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Microsoft Office 2000 8-in1

Microsoft Office 2000 8-in1

by Joe Habraken, Jennifer Fulton, Faithe Wempen

This book offers integrated support to all the core components of Microsoft Office 2000 Professional, Standard, Small Business, and Premium Editions and Windows 95, 98, or NT 4. The reader will quickly be able to learn the main applications of Office 2000 by using the eight manageable sections of the book. In addition, a Windows section includes coverage of the


This book offers integrated support to all the core components of Microsoft Office 2000 Professional, Standard, Small Business, and Premium Editions and Windows 95, 98, or NT 4. The reader will quickly be able to learn the main applications of Office 2000 by using the eight manageable sections of the book. In addition, a Windows section includes coverage of the integrated Internet Explorer 4 component in Windows 98 and Internet Explorer 5 from Office 2000.

Product Details

Publication date:
6-In-1 Series
Product dimensions:
7.40(w) x 9.10(h) x 2.00(d)

Read an Excerpt

Microsoft® Office 2000 8 in 1 - Chapter 21 - Working with Larger Documents

[Figures are not included in this sample chapter]

Microsoft® Office 2000 8 in 1
- 21 -
Working with Larger Documents

In this lesson, you learn how to work with larger documents, including insertingsection breaks and building a table of contents. You also learn how to create a masterdocument in the Word Outline view.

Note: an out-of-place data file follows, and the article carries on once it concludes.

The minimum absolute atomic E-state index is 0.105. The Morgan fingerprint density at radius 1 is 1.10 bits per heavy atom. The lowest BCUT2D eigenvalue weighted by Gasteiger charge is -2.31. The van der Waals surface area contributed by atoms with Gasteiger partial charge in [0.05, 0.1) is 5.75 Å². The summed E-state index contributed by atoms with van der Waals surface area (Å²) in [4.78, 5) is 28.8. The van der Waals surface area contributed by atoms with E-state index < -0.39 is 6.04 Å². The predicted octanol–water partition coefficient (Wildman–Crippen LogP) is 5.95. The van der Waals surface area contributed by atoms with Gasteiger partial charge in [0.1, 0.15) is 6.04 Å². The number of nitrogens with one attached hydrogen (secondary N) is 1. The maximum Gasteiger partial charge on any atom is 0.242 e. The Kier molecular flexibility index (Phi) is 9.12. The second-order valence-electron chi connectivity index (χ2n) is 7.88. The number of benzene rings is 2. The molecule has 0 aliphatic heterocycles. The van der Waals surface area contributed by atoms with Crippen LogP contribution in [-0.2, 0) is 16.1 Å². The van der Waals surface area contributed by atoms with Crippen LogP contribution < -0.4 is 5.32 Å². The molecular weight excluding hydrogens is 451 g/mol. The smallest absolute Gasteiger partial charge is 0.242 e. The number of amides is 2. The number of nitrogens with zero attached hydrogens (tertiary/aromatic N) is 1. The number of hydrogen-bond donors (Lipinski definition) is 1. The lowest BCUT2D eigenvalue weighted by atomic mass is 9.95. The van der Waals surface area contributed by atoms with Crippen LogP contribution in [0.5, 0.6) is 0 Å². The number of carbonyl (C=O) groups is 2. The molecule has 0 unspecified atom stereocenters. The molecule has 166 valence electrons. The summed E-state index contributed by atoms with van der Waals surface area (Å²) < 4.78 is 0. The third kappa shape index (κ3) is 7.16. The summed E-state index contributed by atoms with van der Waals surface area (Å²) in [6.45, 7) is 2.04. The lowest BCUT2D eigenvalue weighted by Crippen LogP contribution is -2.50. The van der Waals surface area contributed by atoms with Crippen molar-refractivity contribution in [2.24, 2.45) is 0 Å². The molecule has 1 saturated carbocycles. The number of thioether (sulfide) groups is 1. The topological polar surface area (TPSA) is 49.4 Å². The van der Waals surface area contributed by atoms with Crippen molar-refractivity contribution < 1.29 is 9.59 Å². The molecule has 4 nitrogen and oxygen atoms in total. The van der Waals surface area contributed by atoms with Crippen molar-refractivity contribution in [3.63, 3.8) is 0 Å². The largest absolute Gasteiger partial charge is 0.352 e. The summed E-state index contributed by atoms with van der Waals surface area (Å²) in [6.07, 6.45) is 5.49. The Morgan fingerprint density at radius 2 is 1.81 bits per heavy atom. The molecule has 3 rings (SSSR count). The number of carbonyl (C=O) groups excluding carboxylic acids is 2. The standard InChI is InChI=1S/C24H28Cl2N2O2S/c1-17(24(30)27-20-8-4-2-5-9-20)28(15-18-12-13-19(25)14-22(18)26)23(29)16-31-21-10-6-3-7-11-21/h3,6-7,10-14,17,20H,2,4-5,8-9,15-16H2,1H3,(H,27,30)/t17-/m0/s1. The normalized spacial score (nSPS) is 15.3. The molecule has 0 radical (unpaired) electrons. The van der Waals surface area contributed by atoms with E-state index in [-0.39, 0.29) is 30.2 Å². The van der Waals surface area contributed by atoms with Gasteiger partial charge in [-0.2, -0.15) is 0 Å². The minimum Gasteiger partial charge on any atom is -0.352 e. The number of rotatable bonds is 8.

Adding Sections to Documents

Large documents that are made of up several parts (such as a cover page, tableof contents, bibliography, charts, tables, and so forth) probably require that thedifferent parts contain dramatically different formatting options. These optionscan include margins, column settings, page orientation, and other page attributes.The simplest way to handle documents that require different formatting and layoutattributes in their various parts is to divide the document into sections. A sectionis a defined portion of the document that can then contain its own set of formattingoptions. You can divide a document into as many sections as you require.

Section A portion of a document (defined as a separate section) that can then be formatted differently from the rest of the document or other sections of the document.

When you first begin a new document, the document consists of one section withconsistent page formatting throughout the document. If you look at the status barin a new document, you will find that it says "Sec 1," which means thatthe insertion point is currently in Section 1 of the document (which is actuallythe entire run of the document).

Sections are defined in your document as section breaks (which means a certainposition in the document serves as the break between the existing section and thenew section you insert). To place additional section breaks in a document, followthese steps:

1. Place the insertion point where you would like to insert the new section break.

2. Select Insert, then Break. The Break dialog box appears. In the lower half of the Break dialog box, several section break types are available (see Figure 21.1).

  • Next Page--A page break is placed in the document, and the new section begins on this new page.